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Our expertise at Acquirent isn’t just limited to outsourced sales – our outsourced marketing helps companies through video content, campaign targeting, and marketing copy. Our focus today is on writing copy that pops off the page. It goes without saying that most copy goes largely unnoticed.

We see copy on the sides of cereal boxes, restaurant menus, company websites, and subway advertisements. Some copy is subliminal, some copy is instructive, some copy prompts you to buy now. All copy is designed to disseminate information and provoke a response.

For marketing purposes, a great deal of the copy we do revolves around generating qualified leads through targeted campaigns. This typically involves sending out emails to targeted companies directing them to a service that gathers their information to determine interest in a product or service. However, this is not the only way to find good leads – it also means directing the correct kind of traffic to your website. What are the best ways to get these types of leads, and what are the best practices?

Marketing Copy Should Have a Clear Objective

A common mistake in writing copy is not knowing your call to action. What is the purpose of what you are trying to write? Start from the objective of your copy and work backwards from there. If I were selling a product aimed at solving a particular problem, I must address that the problem exists. This is especially important if the person you are selling to doesn’t realize they have a problem yet.

Consider the case of a pencil holder. I might recognize that my desk is messy and have inefficient methods of organizing my possessions, but not think to use tools to optimize my cleanliness. Good copy would address my inability to organize my desk and promote efficiency through proper storage solutions. It would also prompt me with the ability to learn more about pencil holder technology, or prompt me with a link to purchase the product.

It’s a silly example, but it illustrates a point. Your customers are busy with their hectic day-to-day schedule. They may be struggling in multiple ways that need your solution, but lack the bandwidth to consider a fix. Your copy needs to disrupt the pattern of their work and propose a meaningful solution. Without having a purpose to your text, your copy will only serve a decorative purpose.

Marketing Copy Addresses an Attention Deficit

We’re all busy people! Effective marketing copy has to address the fact that most people don’t have a lot of time. In a world of robocalling and spam emails, your message has to stand out in a sea of mediocrity. There are several ways to approach this.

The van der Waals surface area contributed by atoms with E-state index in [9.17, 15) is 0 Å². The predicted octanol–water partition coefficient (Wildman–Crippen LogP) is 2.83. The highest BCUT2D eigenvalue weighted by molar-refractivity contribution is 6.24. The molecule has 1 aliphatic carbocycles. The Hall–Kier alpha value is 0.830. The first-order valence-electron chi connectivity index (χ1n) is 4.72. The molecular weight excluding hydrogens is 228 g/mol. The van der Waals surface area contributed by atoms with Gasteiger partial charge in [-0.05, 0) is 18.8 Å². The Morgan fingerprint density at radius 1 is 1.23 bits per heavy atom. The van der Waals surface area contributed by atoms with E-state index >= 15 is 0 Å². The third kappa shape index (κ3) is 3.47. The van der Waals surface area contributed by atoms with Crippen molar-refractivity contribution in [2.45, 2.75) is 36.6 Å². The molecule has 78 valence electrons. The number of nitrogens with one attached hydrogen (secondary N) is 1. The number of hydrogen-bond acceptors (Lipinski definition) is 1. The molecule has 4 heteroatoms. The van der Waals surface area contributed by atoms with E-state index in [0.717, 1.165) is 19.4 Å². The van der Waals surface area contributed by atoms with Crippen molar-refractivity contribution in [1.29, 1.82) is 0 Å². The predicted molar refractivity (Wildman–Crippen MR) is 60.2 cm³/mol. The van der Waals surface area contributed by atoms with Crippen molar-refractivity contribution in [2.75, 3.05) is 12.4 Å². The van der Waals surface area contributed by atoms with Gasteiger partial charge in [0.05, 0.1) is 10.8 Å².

Keep your sentences and paragraphs short and simple. Paragraphs should rarely be longer than six lines. Use lots of headers, and make them easy and compelling to read. Titles that begin with “How…” or “Why…”, bold statements, and listicles draw attention to your subject. If the person you are targeting receives 60 emails a day, why are they going to click on yours?

Throughout the body of your text, use positive messaging. This has been found to be more psychologically compelling than putting someone down. Don’t be afraid to insert some personality into your writing, but never lose focus of your intent. When they reach the end of your writing, give them a reason to share their information.

Target The Right Candidates

The aim of a product or service is to generate as much revenue as possible. This is accomplished by finding customers who are willing and able to purchase it (qualified leads.) Where many businesses stumble is this balance between “willing” and “able” – and this means finding the right customers.

Let’s get technical. Search Engine Optimization, or SEO, is a popular term for discussing how customers find you through a search engine. Intuitively, you might want any word relating to your product or service to direct to your web page first. Let’s say I’m selling an outsourced sales service. You might think, then, that you’d want the word “sales” to bring up your company first.

This is going to flood your company with awful leads. The people googling the word “sales” might come from all walks of life. It lacks focus, and isn’t what you’re actually selling. You want something like “outsourced sales” – the people looking for this might not know what that phrase means, and are seeking alternatives for hiring salespeople internally. This is the demographic we are looking for. Refining the search for “outsourced sales and marketing” is even better – these are people looking for an all-in-one solution that we happen to be experts at.

Conclusion

When you’re writing copy for a product or service, make sure it effectively grabs the attention of the correct audience. You are looking for leads that close, meaning you must check off all the boxes to get the correct ones. Know your audience, know your product, and know your purpose. Good leads will follow.